Mexico Peso Volatility Declines to Five-Year Low After U.S. Data

A measure of the Mexican peso’s fluctuations between gains and losses fell to the lowest level since September 2008 as a U.S. report indicated that the Latin American nation’s biggest export market is recovering.

Three-month historical volatility declined for a 32nd straight day today, dropping to 6.54 percent, according to data compiled by Bloomberg. The stretch of decreases is the longest since January 2012. The currency advanced 0.1 percent to 12.8563 per dollar at 4 p.m. in Mexico City.

The peso advanced after the U.S. Commerce Department reported that bookings for durable goods unexpectedly rose 0.8 percent in April after a 3.6 percent gain in the prior month that was stronger than previously reported. The median forecast of economists surveyed by Bloomberg was for a 0.7 percent drop. The U.S. is the destination for about 80 percent of Mexico’s exports.

“Durable orders were very strong and support the view that the economy’s rebound should be supported by the U.S.,” Eduardo Suarez, a Latin America foreign-exchange strategist at Bank of Nova Scotia, said in an e-mailed response to questions. The report was “consistent with yesterday’s trade data.”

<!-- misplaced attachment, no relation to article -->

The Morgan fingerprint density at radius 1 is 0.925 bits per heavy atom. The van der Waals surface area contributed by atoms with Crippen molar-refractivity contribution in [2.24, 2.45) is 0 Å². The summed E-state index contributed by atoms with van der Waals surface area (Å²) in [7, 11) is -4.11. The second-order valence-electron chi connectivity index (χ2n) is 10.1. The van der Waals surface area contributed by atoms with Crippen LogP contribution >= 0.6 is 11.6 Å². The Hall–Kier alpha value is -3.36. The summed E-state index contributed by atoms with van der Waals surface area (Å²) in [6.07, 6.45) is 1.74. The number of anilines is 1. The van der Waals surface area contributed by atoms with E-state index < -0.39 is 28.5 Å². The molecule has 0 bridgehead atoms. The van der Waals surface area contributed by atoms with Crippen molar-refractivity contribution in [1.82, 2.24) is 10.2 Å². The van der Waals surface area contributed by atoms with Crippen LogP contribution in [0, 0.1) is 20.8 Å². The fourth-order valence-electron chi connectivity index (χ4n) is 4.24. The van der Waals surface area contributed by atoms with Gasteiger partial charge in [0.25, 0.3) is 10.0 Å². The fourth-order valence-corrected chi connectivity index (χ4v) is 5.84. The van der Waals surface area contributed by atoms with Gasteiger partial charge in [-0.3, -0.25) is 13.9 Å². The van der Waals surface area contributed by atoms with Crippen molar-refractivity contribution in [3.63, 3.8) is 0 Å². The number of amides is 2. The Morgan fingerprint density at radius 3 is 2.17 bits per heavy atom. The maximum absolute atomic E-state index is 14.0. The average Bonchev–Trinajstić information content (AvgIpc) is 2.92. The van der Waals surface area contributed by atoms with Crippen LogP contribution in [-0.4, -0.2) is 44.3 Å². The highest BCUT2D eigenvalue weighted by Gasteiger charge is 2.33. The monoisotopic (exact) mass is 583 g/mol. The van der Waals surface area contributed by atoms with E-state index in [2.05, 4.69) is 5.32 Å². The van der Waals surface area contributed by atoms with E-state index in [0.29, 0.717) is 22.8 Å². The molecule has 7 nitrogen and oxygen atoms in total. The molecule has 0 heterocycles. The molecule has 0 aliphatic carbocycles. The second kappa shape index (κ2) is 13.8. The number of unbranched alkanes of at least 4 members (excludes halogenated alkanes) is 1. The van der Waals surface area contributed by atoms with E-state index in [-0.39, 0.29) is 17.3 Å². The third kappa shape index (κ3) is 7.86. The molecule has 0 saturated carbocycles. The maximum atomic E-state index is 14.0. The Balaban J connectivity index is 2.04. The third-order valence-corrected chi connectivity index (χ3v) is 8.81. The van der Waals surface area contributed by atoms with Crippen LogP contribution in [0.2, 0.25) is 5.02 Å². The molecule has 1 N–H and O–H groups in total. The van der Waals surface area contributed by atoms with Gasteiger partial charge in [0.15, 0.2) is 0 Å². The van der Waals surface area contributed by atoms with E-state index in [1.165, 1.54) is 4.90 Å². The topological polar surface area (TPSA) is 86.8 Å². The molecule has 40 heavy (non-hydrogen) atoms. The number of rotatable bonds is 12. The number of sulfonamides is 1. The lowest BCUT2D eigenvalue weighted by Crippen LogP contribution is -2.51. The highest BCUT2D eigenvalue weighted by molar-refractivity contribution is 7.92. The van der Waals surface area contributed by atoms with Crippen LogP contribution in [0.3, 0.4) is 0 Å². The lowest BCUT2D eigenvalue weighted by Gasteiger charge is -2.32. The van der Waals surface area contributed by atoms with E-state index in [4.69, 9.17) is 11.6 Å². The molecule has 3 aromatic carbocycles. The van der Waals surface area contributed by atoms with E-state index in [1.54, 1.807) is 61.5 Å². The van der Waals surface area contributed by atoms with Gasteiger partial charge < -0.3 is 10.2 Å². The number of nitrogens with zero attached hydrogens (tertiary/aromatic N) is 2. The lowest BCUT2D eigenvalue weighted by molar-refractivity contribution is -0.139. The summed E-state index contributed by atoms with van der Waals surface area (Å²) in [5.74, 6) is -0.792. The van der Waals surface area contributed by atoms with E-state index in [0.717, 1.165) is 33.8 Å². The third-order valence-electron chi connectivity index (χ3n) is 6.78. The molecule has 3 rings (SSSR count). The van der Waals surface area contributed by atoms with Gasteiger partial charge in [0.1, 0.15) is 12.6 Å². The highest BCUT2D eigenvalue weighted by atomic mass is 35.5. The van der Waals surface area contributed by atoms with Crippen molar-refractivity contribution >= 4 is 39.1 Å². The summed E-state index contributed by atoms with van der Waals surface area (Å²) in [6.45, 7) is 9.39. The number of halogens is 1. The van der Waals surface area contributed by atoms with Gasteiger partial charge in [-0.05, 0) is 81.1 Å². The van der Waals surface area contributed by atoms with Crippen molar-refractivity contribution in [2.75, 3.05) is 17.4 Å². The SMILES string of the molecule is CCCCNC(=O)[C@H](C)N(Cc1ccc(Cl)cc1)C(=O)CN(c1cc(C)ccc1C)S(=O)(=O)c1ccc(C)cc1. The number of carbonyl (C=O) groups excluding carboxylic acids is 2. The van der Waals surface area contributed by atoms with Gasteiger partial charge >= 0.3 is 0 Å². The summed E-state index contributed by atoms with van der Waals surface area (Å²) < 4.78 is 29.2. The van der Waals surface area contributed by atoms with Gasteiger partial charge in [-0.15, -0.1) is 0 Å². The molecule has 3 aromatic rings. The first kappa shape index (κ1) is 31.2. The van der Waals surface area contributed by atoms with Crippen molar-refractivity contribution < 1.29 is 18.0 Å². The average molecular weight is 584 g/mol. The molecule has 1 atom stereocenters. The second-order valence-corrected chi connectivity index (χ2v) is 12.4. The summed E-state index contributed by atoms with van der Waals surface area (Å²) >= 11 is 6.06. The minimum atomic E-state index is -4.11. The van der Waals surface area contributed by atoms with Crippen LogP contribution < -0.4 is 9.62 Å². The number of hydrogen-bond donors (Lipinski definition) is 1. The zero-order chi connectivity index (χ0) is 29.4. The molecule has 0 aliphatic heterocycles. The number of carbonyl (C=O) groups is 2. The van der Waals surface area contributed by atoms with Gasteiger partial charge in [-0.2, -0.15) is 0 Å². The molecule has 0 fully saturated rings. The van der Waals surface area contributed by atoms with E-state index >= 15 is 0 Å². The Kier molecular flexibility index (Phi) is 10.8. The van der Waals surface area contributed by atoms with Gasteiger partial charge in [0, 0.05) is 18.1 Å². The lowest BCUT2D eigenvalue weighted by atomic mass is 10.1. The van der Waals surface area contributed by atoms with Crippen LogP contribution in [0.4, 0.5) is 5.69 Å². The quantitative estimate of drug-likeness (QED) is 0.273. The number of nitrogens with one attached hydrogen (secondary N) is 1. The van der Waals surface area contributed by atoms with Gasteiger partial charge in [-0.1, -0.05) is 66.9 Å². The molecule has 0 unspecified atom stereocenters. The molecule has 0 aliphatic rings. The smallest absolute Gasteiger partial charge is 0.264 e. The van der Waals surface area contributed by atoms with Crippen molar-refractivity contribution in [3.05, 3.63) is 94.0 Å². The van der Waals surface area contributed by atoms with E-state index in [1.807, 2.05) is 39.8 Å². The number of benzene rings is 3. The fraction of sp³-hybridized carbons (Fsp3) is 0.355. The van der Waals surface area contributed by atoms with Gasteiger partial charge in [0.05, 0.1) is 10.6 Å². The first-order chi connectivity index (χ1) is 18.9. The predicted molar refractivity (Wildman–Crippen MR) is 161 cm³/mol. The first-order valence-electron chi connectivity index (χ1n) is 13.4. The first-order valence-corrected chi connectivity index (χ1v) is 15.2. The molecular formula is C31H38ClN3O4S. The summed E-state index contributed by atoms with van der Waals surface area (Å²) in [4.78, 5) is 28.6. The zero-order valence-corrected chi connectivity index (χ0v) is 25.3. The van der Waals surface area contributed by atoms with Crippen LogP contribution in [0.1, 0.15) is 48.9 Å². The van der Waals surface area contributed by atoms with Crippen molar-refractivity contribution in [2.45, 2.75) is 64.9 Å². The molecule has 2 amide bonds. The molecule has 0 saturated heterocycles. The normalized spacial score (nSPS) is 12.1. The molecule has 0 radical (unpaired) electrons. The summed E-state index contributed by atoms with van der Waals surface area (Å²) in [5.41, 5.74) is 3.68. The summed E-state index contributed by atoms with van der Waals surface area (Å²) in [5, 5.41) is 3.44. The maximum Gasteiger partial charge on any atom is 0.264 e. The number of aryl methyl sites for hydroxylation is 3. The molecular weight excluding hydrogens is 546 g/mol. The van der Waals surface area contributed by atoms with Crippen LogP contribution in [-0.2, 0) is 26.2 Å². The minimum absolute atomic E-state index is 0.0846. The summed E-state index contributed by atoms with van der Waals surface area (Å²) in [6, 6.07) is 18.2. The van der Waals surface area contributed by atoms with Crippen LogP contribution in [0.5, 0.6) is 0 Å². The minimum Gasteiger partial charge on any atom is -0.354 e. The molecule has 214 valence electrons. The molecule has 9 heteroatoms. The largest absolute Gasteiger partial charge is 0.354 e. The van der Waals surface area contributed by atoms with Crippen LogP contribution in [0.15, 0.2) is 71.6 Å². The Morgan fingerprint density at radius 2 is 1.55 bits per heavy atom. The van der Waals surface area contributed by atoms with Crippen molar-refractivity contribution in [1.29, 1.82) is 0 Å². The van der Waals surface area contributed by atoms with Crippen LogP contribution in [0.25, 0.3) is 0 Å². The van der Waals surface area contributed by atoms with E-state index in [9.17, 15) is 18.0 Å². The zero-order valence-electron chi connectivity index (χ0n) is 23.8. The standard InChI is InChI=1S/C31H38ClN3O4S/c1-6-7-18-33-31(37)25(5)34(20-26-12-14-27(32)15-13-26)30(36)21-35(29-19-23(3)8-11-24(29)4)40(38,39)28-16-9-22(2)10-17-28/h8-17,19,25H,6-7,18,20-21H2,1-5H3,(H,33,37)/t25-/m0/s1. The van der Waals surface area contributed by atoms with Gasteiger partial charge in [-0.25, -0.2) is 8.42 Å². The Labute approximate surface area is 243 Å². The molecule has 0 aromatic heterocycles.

Mexico reported yesterday its third trade surplus in a row in April, the longest streak in almost two years, as manufacturing exports surged, signaling the economy is recovering from this year’s slow start.

Yields on peso bonds maturing in 2024 fell one basis point, or 0.01 percentage point, to 5.9 percent today as the price rose 0.02 centavo to 132.09 centavos per peso, according to data compiled by Bloomberg.

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